Version control is an integral part of team-based development. A version controlled data model has changes tracked with each save, giving a full record of how the model evolves over time.
In its simplest form, the history of your data model is a series of versions from the initial versions to the current one.
Each change is called a version, and each version consists of one or more messages describing how it has changed from the last version. These messages called merges. The messages allow committers to describe why they've made the given changes, with one message per high-level change.
Versions are identified by a series of numbers like x.y.z-b. The x (sometimes called
major), y (
minor), and z (
patch) numbers are set when
creating releases, and the b (
build) with each subsequent version,
resetting to one at each release.
The simplest style of development, sometimes called
trunk based development, is when all changes to the data
model occur in sequence following the initial merge. All developers work on the
main branch, which is created
with the first version (branches are covered in the next section). This requires that all participants be committers to
In this example, only a single change occurs per version. In more realistic development, versions have multiple merges.
While this model works well for small teams with reliable feature development, it can fall short when there are multiple, parallel tracks of development.
Since orb breaks down version differences into merges, it's possible for the differences between any two versions to broken down, component by component.
Read more about branches, the trunk, versions, and merges.
A central part of version control is understanding the differences between versions.
orb presents differences on a component-by-component basis, allowing developers to quickly see what
kind of changes transpired.
Components are high-level changed objects: structures, fields, enumerations,
enumeration items, and so on. Component changes may be additions, removals, or modifications.
Normal development involves multiple
branches of independent development, where one more
developers work within different branches, then merge their changes back into a shared branch.
branch is a central concept of version control that describes a series of versions. There's always an implicit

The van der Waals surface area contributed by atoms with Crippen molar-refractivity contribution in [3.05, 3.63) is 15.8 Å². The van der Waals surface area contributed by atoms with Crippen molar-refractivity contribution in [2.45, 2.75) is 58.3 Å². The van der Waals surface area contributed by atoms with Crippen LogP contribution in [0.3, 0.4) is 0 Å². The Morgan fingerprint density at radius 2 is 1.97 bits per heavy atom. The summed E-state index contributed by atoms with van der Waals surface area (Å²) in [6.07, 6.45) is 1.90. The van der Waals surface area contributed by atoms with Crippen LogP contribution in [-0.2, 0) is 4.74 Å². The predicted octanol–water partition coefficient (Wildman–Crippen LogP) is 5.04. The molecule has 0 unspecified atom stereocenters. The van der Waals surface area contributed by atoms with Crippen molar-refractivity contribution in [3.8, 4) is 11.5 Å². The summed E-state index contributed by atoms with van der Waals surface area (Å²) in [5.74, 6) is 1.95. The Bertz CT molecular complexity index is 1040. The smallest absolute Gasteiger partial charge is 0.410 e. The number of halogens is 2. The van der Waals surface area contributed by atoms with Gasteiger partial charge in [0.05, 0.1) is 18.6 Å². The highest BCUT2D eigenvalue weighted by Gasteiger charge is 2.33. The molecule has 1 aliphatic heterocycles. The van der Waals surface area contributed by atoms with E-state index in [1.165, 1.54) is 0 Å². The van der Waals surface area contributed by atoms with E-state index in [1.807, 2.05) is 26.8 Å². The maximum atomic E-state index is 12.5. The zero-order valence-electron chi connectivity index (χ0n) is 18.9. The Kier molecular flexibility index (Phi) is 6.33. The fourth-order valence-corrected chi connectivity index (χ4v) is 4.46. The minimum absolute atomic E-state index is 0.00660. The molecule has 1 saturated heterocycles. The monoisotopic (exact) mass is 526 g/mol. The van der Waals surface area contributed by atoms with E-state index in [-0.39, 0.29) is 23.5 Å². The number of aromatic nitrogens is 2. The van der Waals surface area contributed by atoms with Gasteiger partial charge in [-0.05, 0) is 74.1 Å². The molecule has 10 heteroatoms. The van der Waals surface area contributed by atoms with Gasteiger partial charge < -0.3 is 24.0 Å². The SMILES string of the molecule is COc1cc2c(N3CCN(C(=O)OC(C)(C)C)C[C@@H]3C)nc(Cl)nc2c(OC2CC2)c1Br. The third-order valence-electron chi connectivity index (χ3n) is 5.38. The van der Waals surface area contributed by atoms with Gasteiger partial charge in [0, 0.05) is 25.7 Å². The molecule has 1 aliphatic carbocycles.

main branch, created when the first version is committed. Developers can create branches at
particular versions: when they make changes, these changes are part of the new branch. Branches may be subsequently
merged to incorporate changes from the original and new branches.
In this example, a new branch
newbranch is created and some changes made on it. These changes are then
incorporated back into the
In team-based development environments, there's often a practice of change review. orb supports signing off on change requests, although doing so optional.
Request reviews are a strong focus of many development paradigms—they encourage development best practices in having more than one data modeller examine changes. In orb, changes may be proposed instead of directly saved by selecting the merge request option during an edit session.
Using merge requests not only establishes a more robust audit trail, it encourages incorporating development best practices into your data model development.
While each version increases the version identifier, it's also possible to create releases that increment the major, minor, and patch numbers.
Branch committers or owners can create releases of their data model that increment the major, minor, or patch numbers in the familiar x.y.z notation. (The x.y.z-b suffix automatically increments with each new version.) Releases should follow semver semantics, although this is not (currently) enforced by orb.
Releases create a new version on the branch, with the only difference from the last version being the incremented numbers. Release numbers are specific to a branch: incrementing one branch to, for example, 0.2.3 while the trunk is at 0.2.2 does not affect the trunk. If the branch is merged back into the trunk, the version number follows the trunk's designation (i.e., it would be 0.2.2-2, if the trunk version prior to merging were 0.2.2-1).
Read more about releases and versions.